Turkey’s recently reelected president, Recep Tayyip Erdoğan, is blaming the sudden and dramatic decline of the Turkish lira on an international conspiracy, variously railing against an “economic war” and a “currency plot”. On the surface, this looks like a reaction to US president Trump’s steel and aluminium sanctions, which are ostensibly designed to press Turkey to release American pastor Andrew Brunson, who is in custody on terrorism charges.
But Turkey’s financial crisis has not been caused by its refusal to release an evangelical pastor. The US’s new sanctions have merely inflamed a crisis that’s been a long time coming. And while Turkey’s woes are mostly homemade, they are nevertheless embedded in a fragile global political economy – meaning there is a serious risk of contagion. This is therefore not the time to merely point fingers at the structural deficiencies of Turkey’s political economy; Turkey is just the proverbial canary in the coal mine. This is a local manifestation of global problems and an indication of looming ones as well.
Turkey has for years been a poster child for international investors. Once described as the “China of Europe”, it has long attracted substantial capital from forthcoming global markets. Thanks to solid financial restructuring engineered by the former World Bank executive Kemal Derviş in 2001-2, outside markets had little reason to worry about lending to its well-regulated banking sector. And while many of Turkey’s longstanding structural issues were well known, they weren’t considered noteworthy risks, even when it went into recession after the 2008 global financial crisis.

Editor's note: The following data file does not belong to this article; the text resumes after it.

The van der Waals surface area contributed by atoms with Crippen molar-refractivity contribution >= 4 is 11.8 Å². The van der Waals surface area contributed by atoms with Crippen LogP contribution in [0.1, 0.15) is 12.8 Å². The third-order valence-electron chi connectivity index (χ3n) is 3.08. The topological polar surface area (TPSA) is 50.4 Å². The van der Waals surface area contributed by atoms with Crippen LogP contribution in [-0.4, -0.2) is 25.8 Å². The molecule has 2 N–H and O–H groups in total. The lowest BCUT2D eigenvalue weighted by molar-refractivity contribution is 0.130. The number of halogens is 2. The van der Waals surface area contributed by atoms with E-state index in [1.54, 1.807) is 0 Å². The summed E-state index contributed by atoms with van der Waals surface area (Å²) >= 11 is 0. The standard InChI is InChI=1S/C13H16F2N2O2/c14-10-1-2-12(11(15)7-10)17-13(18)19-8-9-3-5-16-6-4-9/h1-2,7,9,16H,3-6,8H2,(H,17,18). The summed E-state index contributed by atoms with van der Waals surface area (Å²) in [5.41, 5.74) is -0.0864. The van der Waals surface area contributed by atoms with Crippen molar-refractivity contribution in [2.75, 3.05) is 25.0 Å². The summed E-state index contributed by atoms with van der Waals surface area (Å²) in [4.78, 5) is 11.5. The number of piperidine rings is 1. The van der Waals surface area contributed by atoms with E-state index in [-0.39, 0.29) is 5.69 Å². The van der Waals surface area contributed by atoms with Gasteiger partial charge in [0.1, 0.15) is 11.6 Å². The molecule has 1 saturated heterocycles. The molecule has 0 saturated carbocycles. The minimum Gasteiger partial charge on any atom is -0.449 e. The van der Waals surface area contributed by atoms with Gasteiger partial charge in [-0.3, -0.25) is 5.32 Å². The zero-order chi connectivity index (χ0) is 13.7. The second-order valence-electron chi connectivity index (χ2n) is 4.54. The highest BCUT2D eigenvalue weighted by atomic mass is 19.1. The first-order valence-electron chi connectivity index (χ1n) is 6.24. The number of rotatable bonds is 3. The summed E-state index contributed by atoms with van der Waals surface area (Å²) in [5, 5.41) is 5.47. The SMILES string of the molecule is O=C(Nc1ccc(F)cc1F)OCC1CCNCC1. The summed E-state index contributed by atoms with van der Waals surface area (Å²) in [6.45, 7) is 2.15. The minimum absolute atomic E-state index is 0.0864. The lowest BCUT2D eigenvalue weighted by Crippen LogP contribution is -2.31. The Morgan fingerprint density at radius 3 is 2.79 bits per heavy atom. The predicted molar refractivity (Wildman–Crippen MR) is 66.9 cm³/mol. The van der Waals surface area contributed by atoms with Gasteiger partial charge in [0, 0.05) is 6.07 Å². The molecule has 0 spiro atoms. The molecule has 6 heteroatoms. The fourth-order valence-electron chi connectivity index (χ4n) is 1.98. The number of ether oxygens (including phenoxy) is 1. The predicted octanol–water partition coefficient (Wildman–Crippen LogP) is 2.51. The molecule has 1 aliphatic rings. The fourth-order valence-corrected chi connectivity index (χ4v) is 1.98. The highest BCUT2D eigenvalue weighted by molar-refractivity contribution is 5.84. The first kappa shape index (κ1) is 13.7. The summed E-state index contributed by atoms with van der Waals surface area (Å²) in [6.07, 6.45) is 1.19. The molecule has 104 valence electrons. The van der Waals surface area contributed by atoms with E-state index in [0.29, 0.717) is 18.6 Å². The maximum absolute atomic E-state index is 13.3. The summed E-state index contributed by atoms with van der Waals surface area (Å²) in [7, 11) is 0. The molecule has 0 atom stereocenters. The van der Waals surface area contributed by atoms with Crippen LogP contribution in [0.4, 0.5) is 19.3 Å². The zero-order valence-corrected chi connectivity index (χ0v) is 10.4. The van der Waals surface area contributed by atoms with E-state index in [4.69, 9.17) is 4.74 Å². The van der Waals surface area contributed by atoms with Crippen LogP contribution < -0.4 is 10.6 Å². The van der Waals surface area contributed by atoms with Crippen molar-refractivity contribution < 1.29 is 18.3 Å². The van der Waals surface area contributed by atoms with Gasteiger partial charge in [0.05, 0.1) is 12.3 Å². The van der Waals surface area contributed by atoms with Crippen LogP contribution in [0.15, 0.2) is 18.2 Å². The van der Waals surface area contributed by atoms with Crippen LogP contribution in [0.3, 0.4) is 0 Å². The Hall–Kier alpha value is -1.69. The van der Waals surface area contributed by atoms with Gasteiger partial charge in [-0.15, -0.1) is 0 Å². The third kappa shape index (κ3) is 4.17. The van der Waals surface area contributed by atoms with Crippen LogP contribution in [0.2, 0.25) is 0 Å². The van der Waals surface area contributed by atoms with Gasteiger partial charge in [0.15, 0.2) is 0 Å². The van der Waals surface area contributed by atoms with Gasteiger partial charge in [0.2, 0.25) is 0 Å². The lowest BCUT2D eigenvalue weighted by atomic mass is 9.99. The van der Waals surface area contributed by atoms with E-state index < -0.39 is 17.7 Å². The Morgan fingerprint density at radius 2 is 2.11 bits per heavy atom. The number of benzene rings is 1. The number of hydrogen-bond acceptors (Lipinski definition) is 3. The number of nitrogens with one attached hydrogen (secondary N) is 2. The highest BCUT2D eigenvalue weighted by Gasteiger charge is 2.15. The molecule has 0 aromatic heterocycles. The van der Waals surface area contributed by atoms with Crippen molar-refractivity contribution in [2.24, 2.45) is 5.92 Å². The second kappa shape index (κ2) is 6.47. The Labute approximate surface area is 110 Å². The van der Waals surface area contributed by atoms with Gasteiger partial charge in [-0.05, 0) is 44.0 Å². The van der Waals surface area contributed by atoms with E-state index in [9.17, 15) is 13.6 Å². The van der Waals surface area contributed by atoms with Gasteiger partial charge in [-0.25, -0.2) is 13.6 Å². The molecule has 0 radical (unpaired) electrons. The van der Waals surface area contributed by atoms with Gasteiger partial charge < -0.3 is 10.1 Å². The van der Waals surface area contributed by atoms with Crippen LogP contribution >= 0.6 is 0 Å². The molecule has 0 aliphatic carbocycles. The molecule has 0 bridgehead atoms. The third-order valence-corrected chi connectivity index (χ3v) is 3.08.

But while foreign exchange markets are always speculative, the global capital glut that financed Turkey’s growth has dried up. Not only is there less capital going around, but the US’s federal reserve’s rate changes mean that lending to emerging markets is now less attractive.
This problem has only been exacerbated by Erdoğan’s moves to consolidate his personal power. Markets usually don’t have a problem with authoritarianism in principle, but they do get skittish when autocrats make questionable decisions. Hence the worries caused by Erdoğan’s decision to replace the respected economist Mehmet Şimşek with his own son-in-law, effectively removing a safety valve that kept Turkey in line with the markets’ expectations.
But this isn’t just about markets and capital; the crisis is more embedded in geopolitics than it might seem.
Turkey in the world
Many of Turkey’s problems hinge on relations with the US, and they’re by no means limited to the fate of the pastor. The relationship between these two longtime allies has been deteriorating since the 2011 Arab uprisings, when Turkey began pursuing a leadership position in the Middle East. Seven years later, the two have conflicting stakes in the Syrian Civil War.
On that front, they have fallen out over the US’s support for the Syrian Democratic Forces (SDF) led by Kurdish factions, which Turkey considers offshoots of the militant PKK movement.
Turkey’s response was to seize control of pockets of territory in northwest Syria, first around the cities of al-Bab and Jarablus and eventually driving Kurdish forces out of the northwestern canton of Afrin. This clear divergence in Turkey-US interests was carefully maintained and exploited by Moscow while its own relations with Ankara were further improved via energy and arms deals.